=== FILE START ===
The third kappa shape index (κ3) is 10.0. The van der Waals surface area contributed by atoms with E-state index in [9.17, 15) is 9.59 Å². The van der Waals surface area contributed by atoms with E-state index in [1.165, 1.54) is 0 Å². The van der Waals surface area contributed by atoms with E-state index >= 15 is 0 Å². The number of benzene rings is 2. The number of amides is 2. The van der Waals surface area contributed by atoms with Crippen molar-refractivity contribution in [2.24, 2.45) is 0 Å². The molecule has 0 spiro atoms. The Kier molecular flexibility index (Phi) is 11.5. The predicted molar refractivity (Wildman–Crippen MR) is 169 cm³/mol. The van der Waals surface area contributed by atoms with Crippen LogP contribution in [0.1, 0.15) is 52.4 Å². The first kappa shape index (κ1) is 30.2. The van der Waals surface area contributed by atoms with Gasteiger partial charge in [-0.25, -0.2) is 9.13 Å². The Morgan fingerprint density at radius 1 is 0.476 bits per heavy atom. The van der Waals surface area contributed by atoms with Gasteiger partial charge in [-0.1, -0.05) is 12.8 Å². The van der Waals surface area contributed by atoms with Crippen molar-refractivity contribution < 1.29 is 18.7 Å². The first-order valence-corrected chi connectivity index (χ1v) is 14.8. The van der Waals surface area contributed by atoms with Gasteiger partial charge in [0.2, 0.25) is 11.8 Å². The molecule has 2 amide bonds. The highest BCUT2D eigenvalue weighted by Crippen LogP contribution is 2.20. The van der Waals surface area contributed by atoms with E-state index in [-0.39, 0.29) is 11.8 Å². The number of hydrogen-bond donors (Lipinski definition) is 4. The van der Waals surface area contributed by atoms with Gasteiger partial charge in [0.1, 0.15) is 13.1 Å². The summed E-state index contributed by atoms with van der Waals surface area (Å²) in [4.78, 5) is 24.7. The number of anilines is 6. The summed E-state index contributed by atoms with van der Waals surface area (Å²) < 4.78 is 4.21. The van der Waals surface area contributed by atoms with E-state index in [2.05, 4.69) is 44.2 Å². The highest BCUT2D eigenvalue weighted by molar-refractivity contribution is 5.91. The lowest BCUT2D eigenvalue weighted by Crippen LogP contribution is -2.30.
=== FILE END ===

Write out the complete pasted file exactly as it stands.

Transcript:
The third kappa shape index (κ3) is 10.0. The van der Waals surface area contributed by atoms with E-state index in [9.17, 15) is 9.59 Å². The van der Waals surface area contributed by atoms with E-state index in [1.165, 1.54) is 0 Å². The van der Waals surface area contributed by atoms with E-state index >= 15 is 0 Å². The number of benzene rings is 2. The number of amides is 2. The van der Waals surface area contributed by atoms with Crippen molar-refractivity contribution in [2.24, 2.45) is 0 Å². The molecule has 0 spiro atoms. The Kier molecular flexibility index (Phi) is 11.5. The predicted molar refractivity (Wildman–Crippen MR) is 169 cm³/mol. The van der Waals surface area contributed by atoms with Crippen LogP contribution in [0.1, 0.15) is 52.4 Å². The first kappa shape index (κ1) is 30.2. The van der Waals surface area contributed by atoms with Gasteiger partial charge in [-0.25, -0.2) is 9.13 Å². The Morgan fingerprint density at radius 1 is 0.476 bits per heavy atom. The van der Waals surface area contributed by atoms with Gasteiger partial charge in [-0.1, -0.05) is 12.8 Å². The van der Waals surface area contributed by atoms with Crippen molar-refractivity contribution < 1.29 is 18.7 Å². The first-order valence-corrected chi connectivity index (χ1v) is 14.8. The van der Waals surface area contributed by atoms with Gasteiger partial charge in [0.2, 0.25) is 11.8 Å². The molecule has 2 amide bonds. The highest BCUT2D eigenvalue weighted by Crippen LogP contribution is 2.20. The van der Waals surface area contributed by atoms with E-state index in [-0.39, 0.29) is 11.8 Å². The number of hydrogen-bond donors (Lipinski definition) is 4. The van der Waals surface area contributed by atoms with Gasteiger partial charge in [0.1, 0.15) is 13.1 Å². The summed E-state index contributed by atoms with van der Waals surface area (Å²) in [4.78, 5) is 24.7. The number of anilines is 6. The summed E-state index contributed by atoms with van der Waals surface area (Å²) < 4.78 is 4.21. The van der Waals surface area contributed by atoms with E-state index in [2.05, 4.69) is 44.2 Å². The highest BCUT2D eigenvalue weighted by molar-refractivity contribution is 5.91. The lowest BCUT2D eigenvalue weighted by Crippen LogP contribution is -2.30.